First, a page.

For a lot of mainlanders buying an expensive home in Hong Kong is more than just about money. It is a symbol of status and success. Some view luxury properties as collectables and are eager to include them in their investment portfolios.
Until last month, mainlanders could buy HK$6.5 million worth of property in the city as qualification for emigrating to Hong Kong under the Capital Investment Entrant Scheme. However, this avenue has been suspended by Chief Executive Donald Tsang Yam-kuen in his Policy Address as a measure to stabilise the property market.
But experts believe the policy change is unlikely to have a major impact. Investment bank Credit Suisse points out that mainland purchases through the scheme are only about 1 per cent of market transactions. However, the total number of mainlanders buying properties account for about 10 per cent of all transactions.
'Changes in the investment immigration policy will not dampen mainlanders' interest in purchasing Hong Kong properties,' says Buggle Lau, chief analyst at Midland Realty.
'For those seeking permanent residency, they will have to buy property to settle down in Hong Kong in any case. More often than not, right of abode is not on the mind of most mainland buyers, as some of them only learned about the immigration policy after investing in several properties here.' Mainland capital is chasing quality homes in traditional and newly developed luxury residential districts. Prime properties at The Peak, Mid-Levels and Island South are the main targets, and Residence Bel-Air in Pok Fu Lam is one of them.
'At present, mainlanders account for as much as 20 per cent of homebuyers in Residence Bel-Air,' says Patrick Lam Siu-lai, district associate director for Residence Bel-Air at Centaline Property Agency.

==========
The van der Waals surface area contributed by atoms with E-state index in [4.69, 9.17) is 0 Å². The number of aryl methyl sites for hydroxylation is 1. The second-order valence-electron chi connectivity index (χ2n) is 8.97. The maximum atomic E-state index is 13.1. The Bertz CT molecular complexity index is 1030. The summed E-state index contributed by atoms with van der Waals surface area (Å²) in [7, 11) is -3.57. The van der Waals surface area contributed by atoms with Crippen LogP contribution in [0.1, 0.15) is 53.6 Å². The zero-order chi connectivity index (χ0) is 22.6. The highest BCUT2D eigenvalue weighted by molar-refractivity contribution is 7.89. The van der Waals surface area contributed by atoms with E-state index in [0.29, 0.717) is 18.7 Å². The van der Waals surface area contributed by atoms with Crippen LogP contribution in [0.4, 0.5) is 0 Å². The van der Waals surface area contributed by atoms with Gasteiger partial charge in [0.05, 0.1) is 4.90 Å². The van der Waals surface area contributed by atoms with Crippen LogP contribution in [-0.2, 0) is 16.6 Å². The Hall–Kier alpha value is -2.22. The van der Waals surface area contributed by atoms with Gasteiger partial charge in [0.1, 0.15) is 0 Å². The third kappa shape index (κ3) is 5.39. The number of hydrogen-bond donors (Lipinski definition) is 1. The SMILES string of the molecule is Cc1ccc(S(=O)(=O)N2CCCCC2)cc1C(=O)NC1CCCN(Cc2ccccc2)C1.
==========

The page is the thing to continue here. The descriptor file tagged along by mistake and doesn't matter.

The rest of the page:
'About 90 per cent of apartments there enjoy sea views, while the clubhouse offers personalised services such as private jet, yacht and dream car services.'
'What I like most about this home is when I wake up in the morning and I look out. I see the sea and the ships,' the owner of a top floor, 4,091 sqft duplex with a sea view terrace at Bel-Air Phase 1 tells LuxeHomes.
The retired businessman, who also has homes in Singapore, Australia and Switzerland adds: 'The Hong Kong property market is fascinating, nobody knows when prices will peak and when prices will bottom.
'Owning a property in Hong Kong is a bit like owning a property in Singapore. Both cities are the most stable economies in their neighbourhoods, offering strong property protection with the rule of law. So people know properties are safe if they buy in Hong Kong.'
On the other side of Victoria Harbour, high-rise luxury residential projects above Kowloon Station, such as The Cullinan, The Arch, The Harbourside and The Sorrento, and other developments at Olympic Station, such as The Hermitage in West Kowloon, have become a major destination for mainlanders looking for prime apartments. Among the recent transactions involving mainland buyers is a 1,454 sqft flat at The Cullinan which changed hands for HK$38.09 million. A mainland buyer paid HK$17.34 million for a 1,326 sqft flat in The Hermitage in West Kowloon. The mainland owner of a 1,443 sqft apartment in The Harbourside reportedly sold the unit for HK$31.8 million - a profit of HK$8.2 million.